Seeing the Sound: Optical Neural Interfaces for In Vivo Neuromodulation
Optogenetics has transformed experimental neuroscience by manipulating the activity of specific cell types with light, enabling in vivo neuromodulation with millisecond temporal resolution. Visible light with wavelengths between 430 nm and 640 nm is used for optogenetics, limiting penetration depth in vivo and resulting in an invasive fiber-tethered interface that damages the endogenous neural tissue and constrains the animal’s free behavior. In this talk, I will present two recent methods to address this challenge: “sono-optogenetics” and “macromolecular infrared nanotransducers for deep-brain stimulation (MINDS)”. In the first method, we demonstrate that mechanoluminescent nanoparticles can act as circulation-delivered nanotransducers to convert sound into light for noninvasive optogenetic neuromodulation in live mice. In the second method, we demonstrate 1064-nm near-infrared-II light can penetrate the brain to reach 5-mm depths for modulating neural activity in tether-free, freely behaving animals. I will present an outlook on how new optical neural interfaces may advance neuroscience research by reducing the invasiveness and mechanical restraints in live animals and even humans.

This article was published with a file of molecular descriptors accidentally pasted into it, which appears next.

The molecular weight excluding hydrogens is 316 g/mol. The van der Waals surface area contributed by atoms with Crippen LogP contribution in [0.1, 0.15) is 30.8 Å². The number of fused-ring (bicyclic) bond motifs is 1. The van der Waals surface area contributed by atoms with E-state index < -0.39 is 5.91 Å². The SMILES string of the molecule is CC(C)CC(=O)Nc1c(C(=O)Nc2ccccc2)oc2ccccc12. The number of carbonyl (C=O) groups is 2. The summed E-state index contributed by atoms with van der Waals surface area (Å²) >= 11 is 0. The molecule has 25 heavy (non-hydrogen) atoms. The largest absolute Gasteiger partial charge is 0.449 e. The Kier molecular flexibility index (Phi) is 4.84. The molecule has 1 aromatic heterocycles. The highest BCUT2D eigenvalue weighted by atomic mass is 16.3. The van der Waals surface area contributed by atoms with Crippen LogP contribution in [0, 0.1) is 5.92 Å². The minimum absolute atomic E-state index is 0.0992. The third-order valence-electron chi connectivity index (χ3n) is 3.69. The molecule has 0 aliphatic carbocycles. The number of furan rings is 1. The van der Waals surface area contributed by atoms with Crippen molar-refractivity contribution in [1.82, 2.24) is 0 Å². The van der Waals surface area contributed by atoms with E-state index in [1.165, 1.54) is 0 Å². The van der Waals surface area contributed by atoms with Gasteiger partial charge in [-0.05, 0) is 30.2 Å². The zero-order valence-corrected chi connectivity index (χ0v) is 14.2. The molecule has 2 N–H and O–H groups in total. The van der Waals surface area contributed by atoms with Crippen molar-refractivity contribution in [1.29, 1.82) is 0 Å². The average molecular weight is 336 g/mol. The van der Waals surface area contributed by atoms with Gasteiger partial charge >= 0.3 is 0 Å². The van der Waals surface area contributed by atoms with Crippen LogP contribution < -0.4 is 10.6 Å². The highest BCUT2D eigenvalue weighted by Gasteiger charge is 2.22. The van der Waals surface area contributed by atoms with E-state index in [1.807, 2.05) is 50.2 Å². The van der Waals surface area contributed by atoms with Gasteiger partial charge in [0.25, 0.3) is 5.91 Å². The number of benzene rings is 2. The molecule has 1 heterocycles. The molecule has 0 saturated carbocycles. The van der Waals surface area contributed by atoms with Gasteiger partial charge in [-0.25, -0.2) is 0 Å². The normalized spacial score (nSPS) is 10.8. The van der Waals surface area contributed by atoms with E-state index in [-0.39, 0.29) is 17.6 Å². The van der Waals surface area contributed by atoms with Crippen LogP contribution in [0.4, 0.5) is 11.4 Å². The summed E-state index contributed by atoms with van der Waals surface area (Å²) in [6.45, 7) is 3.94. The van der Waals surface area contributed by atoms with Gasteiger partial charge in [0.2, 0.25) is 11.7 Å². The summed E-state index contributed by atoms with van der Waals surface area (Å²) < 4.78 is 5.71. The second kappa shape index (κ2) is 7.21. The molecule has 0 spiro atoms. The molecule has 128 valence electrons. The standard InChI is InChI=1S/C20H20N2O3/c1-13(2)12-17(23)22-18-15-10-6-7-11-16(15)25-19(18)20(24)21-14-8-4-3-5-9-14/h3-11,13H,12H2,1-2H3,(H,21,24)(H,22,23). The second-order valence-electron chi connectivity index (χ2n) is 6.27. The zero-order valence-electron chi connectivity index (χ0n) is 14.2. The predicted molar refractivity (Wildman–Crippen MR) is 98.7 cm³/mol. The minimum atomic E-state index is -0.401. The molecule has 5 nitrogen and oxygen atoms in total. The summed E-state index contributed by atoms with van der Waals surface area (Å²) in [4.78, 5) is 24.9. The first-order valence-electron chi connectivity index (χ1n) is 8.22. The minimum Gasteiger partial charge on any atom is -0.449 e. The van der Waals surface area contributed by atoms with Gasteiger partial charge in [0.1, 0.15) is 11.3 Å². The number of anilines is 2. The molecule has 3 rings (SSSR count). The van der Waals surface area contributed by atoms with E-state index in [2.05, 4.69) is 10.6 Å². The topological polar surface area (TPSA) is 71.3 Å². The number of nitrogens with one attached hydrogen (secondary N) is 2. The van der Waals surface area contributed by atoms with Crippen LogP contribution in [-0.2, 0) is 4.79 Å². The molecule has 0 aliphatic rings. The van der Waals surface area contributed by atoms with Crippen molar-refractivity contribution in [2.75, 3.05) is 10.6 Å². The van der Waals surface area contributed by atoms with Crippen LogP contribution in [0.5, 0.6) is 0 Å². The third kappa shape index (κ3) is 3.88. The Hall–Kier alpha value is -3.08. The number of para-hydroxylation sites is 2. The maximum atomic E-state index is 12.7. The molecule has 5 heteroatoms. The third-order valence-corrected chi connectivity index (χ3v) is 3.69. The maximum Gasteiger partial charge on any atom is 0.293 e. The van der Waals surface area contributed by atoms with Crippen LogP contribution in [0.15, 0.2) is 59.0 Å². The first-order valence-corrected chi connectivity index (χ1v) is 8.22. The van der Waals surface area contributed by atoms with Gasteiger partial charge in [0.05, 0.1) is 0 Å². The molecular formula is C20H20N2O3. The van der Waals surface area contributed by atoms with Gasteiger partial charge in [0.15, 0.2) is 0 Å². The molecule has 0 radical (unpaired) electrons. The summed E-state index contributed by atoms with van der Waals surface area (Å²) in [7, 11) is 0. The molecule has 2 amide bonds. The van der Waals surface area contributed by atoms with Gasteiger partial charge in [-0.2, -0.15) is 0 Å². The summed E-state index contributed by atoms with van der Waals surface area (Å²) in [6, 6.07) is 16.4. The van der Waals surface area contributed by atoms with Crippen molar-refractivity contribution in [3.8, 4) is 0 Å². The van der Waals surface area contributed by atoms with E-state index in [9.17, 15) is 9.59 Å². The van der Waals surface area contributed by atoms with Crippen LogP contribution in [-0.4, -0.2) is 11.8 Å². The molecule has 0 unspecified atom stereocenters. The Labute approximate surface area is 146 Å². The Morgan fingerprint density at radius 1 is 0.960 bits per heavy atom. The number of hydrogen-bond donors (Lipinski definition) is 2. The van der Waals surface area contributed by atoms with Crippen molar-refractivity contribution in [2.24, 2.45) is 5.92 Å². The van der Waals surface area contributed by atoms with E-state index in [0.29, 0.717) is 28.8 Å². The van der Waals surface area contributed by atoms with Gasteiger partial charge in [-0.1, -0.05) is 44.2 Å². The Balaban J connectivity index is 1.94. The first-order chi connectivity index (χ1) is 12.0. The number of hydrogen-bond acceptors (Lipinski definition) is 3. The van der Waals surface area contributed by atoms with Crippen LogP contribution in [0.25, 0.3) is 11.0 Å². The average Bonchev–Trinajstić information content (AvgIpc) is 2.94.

Access is free to subscribers of the IEEE Brain Community.
Dr. Guosong Hong
Dr. Guosong Hong received his PhD in chemistry from Stanford University in 2014, and then carried out postdoctoral studies with at Harvard University. Dr. Hong joined Stanford Materials Science and Engineering and Neurosciences Institute as an assistant professor in 2018, and his research at Stanford aims to develop and apply novel optical and electronic materials for minimally invasive brain interfacing. He has published >70 papers in journals including Science, Nature Reviews Neuroscience, Nature Medicine, Nature Photonics, Nature Methods, Nature Biomedical Engineering, Nature Materials, Nature Nanotechnology, Nature Communications and PNAS with a total citation of >16,000. He is a recipient of the NIH Pathway to Independence (K99/R00) Award, the MIT Technology Review ‘35 Innovators Under 35’ Award, the Science PINS Prize for Neuromodulation, and the NSF CAREER Award.
Publication Year: 2021